ellen_ohellen_oh on April 25th, 2011 06:02 pm (UTC)
I admit that I have never really liked the maiden in peril stories. Which is why I love when the girl is the hero. But why must there always be a romantic element? Why can't the girl just be a straight hero? Period. What I liked about Tamora Pierce's Alannah series was that Alannah was a hero first and foremost. Romance was very secondary. I feel like it's another cliche element. That a girl can't just be a rocking hero action story character - but must always have a man to counter her.
jamiejamiewho on April 25th, 2011 11:03 pm (UTC)
I was thinking of Tamora Pierce's stories as well, particularly the Alanna books. All of Pierce's female characters only had romance when or if they chose it, and they were strong characters all on their own - and the male characters they were paired with held their own independent but equally strong roles. I really liked that about her books.
ex_marissam on April 25th, 2011 08:27 pm (UTC)
Applauding this post! I guess I've never given too much thought to this cliche (after all, who doesn't love that moment when the hero saves the day?) but I found myself nodding along with almost everything you said here. Yes, I expect my heroes to be strong, but these days I want my heroines to be stronger - and if my heroine starts out weak, I want her to learn to stand on her own feet by the end of the tale. In the end, I agree that great romances are about balance and deserving one another, which you've stated very well!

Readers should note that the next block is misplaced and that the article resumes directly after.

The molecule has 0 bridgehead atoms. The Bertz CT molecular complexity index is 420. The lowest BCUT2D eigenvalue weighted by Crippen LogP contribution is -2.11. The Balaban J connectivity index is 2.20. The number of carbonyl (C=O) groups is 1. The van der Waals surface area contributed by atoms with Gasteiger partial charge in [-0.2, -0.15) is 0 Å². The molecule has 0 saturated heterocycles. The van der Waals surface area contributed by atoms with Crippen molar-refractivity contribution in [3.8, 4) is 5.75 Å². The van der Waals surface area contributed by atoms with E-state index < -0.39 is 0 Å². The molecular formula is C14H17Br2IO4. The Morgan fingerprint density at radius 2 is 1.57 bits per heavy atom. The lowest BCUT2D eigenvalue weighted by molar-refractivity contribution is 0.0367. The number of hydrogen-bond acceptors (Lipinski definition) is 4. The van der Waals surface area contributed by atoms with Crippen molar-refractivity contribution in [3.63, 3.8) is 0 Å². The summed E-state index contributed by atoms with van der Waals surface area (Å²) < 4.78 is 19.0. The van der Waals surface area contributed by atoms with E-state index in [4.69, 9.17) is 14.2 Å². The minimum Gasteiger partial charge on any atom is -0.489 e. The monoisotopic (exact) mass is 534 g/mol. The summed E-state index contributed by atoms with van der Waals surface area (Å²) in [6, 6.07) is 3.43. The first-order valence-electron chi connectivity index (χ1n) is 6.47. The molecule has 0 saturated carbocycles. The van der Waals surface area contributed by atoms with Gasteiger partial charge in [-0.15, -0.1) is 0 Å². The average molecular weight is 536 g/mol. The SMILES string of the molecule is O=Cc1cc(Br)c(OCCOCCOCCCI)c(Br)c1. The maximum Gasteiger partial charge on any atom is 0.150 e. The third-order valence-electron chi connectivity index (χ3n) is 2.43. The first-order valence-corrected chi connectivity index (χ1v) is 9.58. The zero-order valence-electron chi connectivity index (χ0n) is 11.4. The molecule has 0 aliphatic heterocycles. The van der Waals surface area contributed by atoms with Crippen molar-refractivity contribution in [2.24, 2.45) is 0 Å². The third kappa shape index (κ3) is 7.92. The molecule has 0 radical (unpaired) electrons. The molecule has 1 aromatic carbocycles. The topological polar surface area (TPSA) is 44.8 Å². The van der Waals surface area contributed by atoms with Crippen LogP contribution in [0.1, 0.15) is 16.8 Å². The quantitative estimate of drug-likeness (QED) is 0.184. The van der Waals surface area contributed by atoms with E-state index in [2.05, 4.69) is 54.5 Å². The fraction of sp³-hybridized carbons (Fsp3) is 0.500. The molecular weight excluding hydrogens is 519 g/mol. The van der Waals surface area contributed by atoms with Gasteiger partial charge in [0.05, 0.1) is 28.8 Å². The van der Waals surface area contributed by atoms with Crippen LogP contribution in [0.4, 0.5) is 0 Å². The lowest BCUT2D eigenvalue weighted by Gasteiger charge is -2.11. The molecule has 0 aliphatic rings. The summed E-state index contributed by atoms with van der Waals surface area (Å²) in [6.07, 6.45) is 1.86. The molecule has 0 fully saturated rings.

annastanannastan on April 25th, 2011 09:53 pm (UTC)
Very interesting post! I especially liked your point about Ever After: "Doesn’t a woman that strong deserve a hero as her partner, rather than a wimp with a limp sword-hand?"

I hadn't thought of it that way before, but you're right that there is something very satisfying about two equally-strong characters getting together. I'm all about a maiden saving herself, but her love interest should also be strong, even if it's not in a physical way.
holyschistholyschist on April 25th, 2011 11:31 pm (UTC)
I really don't agree, I'm afraid--but my preference is for protagonist and love interest to work together to accomplish something, not necessarily to rescue each other. So long as they're both actively doing something productive, I'm not even sure they have to be working together directly--I could be quite satisfied by a story about a heroine with a sword on the front lines and her love interest who's busy thwarting some political plot.

The love interest can be strong and heroic without having to "rescue" the heroine, and he doesn't have to be physically strong even if she is; honestly, I prefer to see couples with different strengths and weaknesses (Wash and Zoe from Firefly are a great example, and I'm a fan of Tamora Pierce's Alanna and George, too--while George fights, that's not his primary preference and he is much more comfortable with the indirect and shadowy than Alanna).

I'd like more stories about heroines focusing on their careers, romance optional, though.
Sayantani DasGuptaSayantani16 on April 26th, 2011 12:23 am (UTC)
wash and zoe
You brought up wash and zoe so I had to respond (fantastic fantastic couple, he's kind of a wimp in the fighting department but a fantastic pilot and snark, she's so tough she can take on an army)... Katniss is a bit like this - much stronger than her partner.